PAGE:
Connecting the supply and receiving means is the sensor bridge (50). This element is connected to the supply means at (51) and `bridges` over the substrate (20) to connect with the receiving means at (52). It is desirable for the bridge to avoid contact with the substrate so as to decrease loss of heat from thermal conduction to the substrate. The sensor bridge of the present invention is a polymer which has been made electrically conductive by ion implantation. The polymers for implantation can be copolymers of styrene with nitrile-containing acrylic polymers such as polyacrylonitrile or polymethacrylonitrile. Other polymers which can be conveyed in an organic solvent or water can be used. They include soluble acrylic polymers, polyethers, and polyimides and their precursors, polyesters, polyurethanes, polysulfones, polybenzocyclobutanes, phenolformaldehyde resins, or soluble versions of polyaniline or other intrinsically conductive polymers. While the term polymer is used throughout, it is understood that oligomers, thermosetting polymer precursors, or other organic compounds which can form a continuous, high quality film on a substrate, or those materials which can form free-standing films, can be employed. Implantation is conducted using positive ions (preferably nitrogen, but other ions can be used). The conductivity of the implanted polymer is a strong function of the fluence, the ion energy, the polymer type, and polymer thickness. Using 50 KeV ions, fluences greater than 1×1015 ions/cm2 can be used, with the preferred fluence being greater that 1×1016 ions/cm2. Ion energy can range from 25 KeV to 20 MeV, with the preferred range from 35-250 KeV.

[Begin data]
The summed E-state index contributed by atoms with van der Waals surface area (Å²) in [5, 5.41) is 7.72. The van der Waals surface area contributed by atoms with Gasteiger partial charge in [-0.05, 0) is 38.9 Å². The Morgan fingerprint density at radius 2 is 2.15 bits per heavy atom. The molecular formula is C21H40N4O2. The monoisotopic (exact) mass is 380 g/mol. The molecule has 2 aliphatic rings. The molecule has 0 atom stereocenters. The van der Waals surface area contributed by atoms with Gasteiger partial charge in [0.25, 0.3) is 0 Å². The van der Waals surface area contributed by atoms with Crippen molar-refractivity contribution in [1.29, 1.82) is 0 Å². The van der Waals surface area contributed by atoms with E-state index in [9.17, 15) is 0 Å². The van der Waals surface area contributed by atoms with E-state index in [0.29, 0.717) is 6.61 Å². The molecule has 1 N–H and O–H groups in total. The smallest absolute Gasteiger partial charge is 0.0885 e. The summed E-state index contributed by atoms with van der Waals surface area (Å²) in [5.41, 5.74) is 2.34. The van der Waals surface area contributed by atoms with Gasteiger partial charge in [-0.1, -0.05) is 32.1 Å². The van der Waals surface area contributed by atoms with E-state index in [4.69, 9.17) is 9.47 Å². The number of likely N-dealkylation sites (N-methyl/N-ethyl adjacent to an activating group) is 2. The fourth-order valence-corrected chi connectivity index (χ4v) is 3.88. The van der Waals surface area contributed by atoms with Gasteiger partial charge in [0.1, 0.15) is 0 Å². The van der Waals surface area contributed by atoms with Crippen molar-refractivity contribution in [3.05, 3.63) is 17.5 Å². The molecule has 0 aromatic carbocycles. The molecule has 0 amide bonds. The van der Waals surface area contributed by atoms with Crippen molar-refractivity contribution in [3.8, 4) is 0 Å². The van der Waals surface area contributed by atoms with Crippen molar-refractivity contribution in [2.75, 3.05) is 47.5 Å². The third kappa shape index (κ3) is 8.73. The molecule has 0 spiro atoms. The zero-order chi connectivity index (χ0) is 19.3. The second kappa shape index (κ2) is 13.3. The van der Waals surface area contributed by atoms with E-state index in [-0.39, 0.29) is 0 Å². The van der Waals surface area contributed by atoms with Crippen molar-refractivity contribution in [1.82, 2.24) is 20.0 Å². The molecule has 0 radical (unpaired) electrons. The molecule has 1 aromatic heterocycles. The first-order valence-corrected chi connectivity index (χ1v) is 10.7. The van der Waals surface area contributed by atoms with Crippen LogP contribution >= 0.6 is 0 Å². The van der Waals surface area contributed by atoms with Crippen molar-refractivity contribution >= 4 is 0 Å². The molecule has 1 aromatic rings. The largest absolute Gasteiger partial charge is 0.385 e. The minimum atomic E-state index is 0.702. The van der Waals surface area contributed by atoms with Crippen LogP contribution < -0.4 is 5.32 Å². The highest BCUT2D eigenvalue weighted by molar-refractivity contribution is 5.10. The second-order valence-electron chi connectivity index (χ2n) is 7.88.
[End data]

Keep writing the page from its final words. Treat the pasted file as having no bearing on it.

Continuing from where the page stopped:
The implanted films are highly resistant to corrosive chemicals, organic solvents, and moisture, and do not change resistance on exposure to chemicals which are solvents for the unimplanted, precursor polymer. The excellent solvent resistance enables the spincoating, exposure, and patterning of photoresist, and the etching of underlying layers without changing the resistance of the polymer film.
Another advantage to the polymer composition is that such a bolometer is unaffected by magnetic interferences. This is due to the organic nature of the polymer sensor bridge. To test the level of magnetic inference of the present invention the resistance of a 1-inch×1-inch sample was measured when exposed to a magnetic field of 10,000 gauss. Less than 1% change in resistance occurred. This obviates the need for complex film arrangements as disclosed in U.S. Pat. No. 4,371,861.
Additionally, FIG. 3 is a graph which shows the resistance-temperature (R/T) behavior of a NiFe permalloy and several ion implanted films. The steepness of the resistance-temperature curve in all cases is equivalent to or greater than the Ni-Fe permalloy material which is magnetic field sensitive and has the low resistance limitations discussed in the previous section.